Tuesday, June 24, 2014

Ecosystem services: if they are so important, why did no one notice them before?

Claire Wansbury and Veronica Lawrie, from consultancy firm Atkins, in Blue & Green Tomorrow: Ecosystem services are the benefits that people obtain from the natural environment. There is growing recognition by policymakers and businesses that natural capital, which provides these ecosystem services, is the ‘missing link’ in classical economics. For many ecosystem services, the value that they provide and the costs that result from damage to natural capital from which they derive are not captured in economic analysis.

You may wonder why we did not notice ecosystem services before. In reality, while the term is new, the importance of these ecosystem services and the need to protect the natural capital that supports them has been recognised for far longer by forward-looking businesses and thought leaders.

...Thought leaders recognised the issues, although they used different terms. American ecologist Aldo Leopold called out for a ‘land ethic’, saying, “If the land mechanism as a whole is good, then every part is good, whether we understand it or not. If the biota, in the course of aeons, has built something we like but do not understand, then who but a fool would discard seemingly useless parts? To keep every cog and wheel is the first precaution of intelligent tinkering.”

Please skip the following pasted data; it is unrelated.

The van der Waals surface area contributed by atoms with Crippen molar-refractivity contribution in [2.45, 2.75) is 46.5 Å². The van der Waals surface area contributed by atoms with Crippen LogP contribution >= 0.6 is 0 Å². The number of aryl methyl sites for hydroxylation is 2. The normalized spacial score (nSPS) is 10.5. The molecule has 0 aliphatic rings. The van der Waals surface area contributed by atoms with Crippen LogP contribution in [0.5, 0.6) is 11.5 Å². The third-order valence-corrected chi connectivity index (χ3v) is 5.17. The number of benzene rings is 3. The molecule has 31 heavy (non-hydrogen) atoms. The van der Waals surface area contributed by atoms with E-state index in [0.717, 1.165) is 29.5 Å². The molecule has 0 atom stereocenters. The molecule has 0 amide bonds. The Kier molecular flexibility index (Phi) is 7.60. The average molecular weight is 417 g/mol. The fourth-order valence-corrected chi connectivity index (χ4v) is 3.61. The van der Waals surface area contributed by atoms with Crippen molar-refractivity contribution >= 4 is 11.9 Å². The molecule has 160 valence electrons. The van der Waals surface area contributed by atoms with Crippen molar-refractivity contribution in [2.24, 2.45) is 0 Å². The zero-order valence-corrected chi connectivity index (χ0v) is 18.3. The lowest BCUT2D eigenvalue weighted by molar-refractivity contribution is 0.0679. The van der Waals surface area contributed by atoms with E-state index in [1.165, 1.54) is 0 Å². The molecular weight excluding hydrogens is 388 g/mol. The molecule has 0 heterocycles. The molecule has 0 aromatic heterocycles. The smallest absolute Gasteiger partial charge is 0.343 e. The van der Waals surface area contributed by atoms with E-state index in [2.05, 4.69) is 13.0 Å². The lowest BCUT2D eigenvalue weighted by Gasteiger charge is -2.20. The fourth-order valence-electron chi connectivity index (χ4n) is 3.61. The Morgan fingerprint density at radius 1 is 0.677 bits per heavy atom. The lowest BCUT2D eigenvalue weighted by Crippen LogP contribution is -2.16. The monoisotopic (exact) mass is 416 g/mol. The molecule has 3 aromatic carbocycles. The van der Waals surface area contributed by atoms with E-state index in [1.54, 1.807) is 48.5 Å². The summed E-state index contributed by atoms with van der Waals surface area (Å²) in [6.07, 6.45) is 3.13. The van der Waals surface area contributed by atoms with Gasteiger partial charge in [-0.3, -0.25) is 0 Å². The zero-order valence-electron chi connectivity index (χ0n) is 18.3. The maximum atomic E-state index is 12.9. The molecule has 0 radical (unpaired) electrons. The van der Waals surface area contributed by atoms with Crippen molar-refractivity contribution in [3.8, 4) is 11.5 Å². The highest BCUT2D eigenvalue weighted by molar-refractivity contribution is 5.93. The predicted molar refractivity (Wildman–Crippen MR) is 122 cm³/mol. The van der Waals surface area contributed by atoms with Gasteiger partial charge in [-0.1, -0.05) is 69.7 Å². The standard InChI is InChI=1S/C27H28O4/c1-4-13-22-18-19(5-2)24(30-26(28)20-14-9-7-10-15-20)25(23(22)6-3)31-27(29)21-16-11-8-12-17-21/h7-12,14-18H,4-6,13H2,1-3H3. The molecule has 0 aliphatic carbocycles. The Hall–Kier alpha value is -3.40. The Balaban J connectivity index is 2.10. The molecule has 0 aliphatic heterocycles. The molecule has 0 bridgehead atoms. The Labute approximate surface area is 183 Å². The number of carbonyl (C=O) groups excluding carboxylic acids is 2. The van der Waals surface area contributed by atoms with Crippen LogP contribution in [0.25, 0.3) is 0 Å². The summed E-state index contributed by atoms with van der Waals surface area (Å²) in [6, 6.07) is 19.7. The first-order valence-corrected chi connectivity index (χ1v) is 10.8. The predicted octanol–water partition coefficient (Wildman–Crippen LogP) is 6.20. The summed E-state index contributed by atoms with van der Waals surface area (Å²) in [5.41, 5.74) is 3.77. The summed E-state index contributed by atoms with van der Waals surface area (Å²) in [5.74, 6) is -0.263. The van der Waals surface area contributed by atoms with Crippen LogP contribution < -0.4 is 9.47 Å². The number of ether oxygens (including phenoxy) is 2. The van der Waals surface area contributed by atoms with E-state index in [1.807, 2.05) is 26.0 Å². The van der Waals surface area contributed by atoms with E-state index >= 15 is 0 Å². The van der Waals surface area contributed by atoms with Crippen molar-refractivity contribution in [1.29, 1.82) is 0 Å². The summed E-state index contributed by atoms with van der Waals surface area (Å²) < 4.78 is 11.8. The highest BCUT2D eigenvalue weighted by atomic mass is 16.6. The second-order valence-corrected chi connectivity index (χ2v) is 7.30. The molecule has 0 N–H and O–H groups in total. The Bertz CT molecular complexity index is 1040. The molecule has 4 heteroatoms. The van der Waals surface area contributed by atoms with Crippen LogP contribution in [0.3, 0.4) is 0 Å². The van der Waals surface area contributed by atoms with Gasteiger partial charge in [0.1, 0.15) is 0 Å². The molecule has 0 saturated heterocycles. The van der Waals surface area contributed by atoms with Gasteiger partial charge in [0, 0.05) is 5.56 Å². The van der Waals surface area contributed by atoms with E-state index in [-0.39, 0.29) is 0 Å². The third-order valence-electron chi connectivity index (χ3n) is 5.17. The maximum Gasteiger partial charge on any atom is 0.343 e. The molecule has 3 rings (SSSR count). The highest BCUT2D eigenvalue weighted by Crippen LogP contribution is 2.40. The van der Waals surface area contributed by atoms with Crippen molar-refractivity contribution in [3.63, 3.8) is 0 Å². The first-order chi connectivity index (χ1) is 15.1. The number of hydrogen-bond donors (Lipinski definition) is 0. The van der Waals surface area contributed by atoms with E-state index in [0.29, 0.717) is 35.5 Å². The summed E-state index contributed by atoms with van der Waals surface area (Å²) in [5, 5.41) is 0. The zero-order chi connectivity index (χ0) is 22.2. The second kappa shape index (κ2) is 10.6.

...What has changed in the last few years? Suddenly, powerful voices in economics, the environment and business leaders have begun to point out that the economy is not something for which the natural environment must, sadly, be sacrificed, but is really the basis on which most economic development actually depends.

The international Economics of Ecosystems and Biodiversity study was launched in 2007 and the UK Treasury’s natural capital committee is now at the forefront of bringing natural capital into national accounting. What Leopold called a ‘land ethic’ in the 1930s is now becoming recognised as good business, and critical to economic development....

Alfred Bierstadt's 1873 "Campfire Site"

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